As Mylan reported a quarterly loss due to a recent settlement with the federal government, its CEO gave a clearer timeline for releasing a generic EpiPen, and said the company has advanced efforts to increase the device's shelf life.
The British drugmaker will release the much-anticipated generic version of the EpiPen in the first half of December, CEO Heather Bresch said during the conference call. Following public backlash over EpiPen price hikes, the company said in late August that the generic device would be available "within weeks," but it has yet to be released.
Bresch also said the company has filed an application with the Food and Drug Administration to extend the device's shelf life. She had previously told members of Congress that the drugmaker has been working to extend the device's shelf life from 18 months to 24 months, but it was unclear how Mylan had changed the product to extend its expiration period.
The company also reported a $119.8 million loss in the third quarter, down significantly from $428.6 million in profits reported the same time the year before. Mylan said the loss was primarily due to its $465 million settlement with the U.S. Justice Department regarding its classification of the EpiPen under the Medicare Drug Rebate Program.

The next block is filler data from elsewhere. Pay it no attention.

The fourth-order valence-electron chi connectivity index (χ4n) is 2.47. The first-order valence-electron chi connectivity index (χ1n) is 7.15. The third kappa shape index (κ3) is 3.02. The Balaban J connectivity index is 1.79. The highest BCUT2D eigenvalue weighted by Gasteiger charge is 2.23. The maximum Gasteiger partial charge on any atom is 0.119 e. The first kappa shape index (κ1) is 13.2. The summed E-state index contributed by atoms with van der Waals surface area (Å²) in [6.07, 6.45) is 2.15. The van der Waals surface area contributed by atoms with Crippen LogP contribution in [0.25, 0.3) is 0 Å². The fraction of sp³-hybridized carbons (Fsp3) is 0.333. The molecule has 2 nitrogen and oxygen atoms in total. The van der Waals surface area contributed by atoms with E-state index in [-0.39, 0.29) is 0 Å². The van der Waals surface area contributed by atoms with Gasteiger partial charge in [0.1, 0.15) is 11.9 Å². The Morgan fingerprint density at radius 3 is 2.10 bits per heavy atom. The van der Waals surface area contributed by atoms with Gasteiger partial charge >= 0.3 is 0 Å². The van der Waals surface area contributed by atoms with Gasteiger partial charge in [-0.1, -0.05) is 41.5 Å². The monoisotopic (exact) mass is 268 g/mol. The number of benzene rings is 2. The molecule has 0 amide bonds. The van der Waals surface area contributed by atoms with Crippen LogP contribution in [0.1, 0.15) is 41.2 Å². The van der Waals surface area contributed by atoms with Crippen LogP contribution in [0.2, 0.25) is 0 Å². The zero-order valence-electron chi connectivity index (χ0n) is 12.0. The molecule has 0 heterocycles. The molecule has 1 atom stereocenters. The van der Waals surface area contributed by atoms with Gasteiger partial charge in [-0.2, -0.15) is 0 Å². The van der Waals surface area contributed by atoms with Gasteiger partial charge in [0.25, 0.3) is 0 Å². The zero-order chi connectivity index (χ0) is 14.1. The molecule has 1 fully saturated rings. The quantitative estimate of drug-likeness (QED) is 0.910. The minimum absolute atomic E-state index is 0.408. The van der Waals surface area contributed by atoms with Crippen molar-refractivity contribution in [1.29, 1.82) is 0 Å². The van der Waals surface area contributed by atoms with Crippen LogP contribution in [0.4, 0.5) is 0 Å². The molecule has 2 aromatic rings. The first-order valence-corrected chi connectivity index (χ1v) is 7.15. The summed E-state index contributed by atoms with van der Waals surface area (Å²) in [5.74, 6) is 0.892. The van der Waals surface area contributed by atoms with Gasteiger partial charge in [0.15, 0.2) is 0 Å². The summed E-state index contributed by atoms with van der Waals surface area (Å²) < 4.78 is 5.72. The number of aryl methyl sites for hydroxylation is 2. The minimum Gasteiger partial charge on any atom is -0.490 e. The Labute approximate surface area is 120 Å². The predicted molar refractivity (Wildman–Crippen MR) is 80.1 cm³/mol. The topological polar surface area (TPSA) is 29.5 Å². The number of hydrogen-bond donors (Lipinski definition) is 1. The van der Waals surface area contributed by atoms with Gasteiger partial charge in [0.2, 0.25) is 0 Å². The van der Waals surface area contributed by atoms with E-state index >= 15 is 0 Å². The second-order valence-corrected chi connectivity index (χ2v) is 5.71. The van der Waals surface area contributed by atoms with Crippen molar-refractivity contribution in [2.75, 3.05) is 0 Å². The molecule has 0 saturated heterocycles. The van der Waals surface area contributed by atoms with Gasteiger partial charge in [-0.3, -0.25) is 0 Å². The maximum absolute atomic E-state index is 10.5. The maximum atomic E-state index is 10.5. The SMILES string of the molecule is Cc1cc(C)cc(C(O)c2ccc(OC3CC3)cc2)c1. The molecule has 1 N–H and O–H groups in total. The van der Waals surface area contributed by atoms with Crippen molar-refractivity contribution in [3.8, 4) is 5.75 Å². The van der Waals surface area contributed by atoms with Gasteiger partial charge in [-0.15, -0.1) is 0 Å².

Mylan was accused by legislators and regulators of misclassifying the brand name EpiPen as a generic, which would allow it to pay lower rebates to Medicare. The company didn't admit any wrongdoing, but said the settlement "will resolve questions raised about the classification” of the EpiPen under the program.
The loss came even as global revenue remained strong at $3 billion, up 13% thanks to sales from recent acquisitions, and to a lesser extent, sales of new products. Prescriptions for the EpiPen grew year-over-year despite the pricing backlash.
However, the company did note that specialty sales, which include the EpiPen, were down 4% as wholesalers change their purchasing patterns in anticipation of the generic product.
Bresch didn't directly comment on the election of Republican Donald Trump in her initial remarks, except to say that Mylan is committed to its mission even as the "world may be filled with uncertainty and the future of the U.S. health system may be unclear."
President-elect Trump favors casting light on the factors behind high healthcare costs, wants to import drugs from other countries and allow Medicare to directly negotiate on drug prices. Those are all measures that are generally opposed by drugmakers.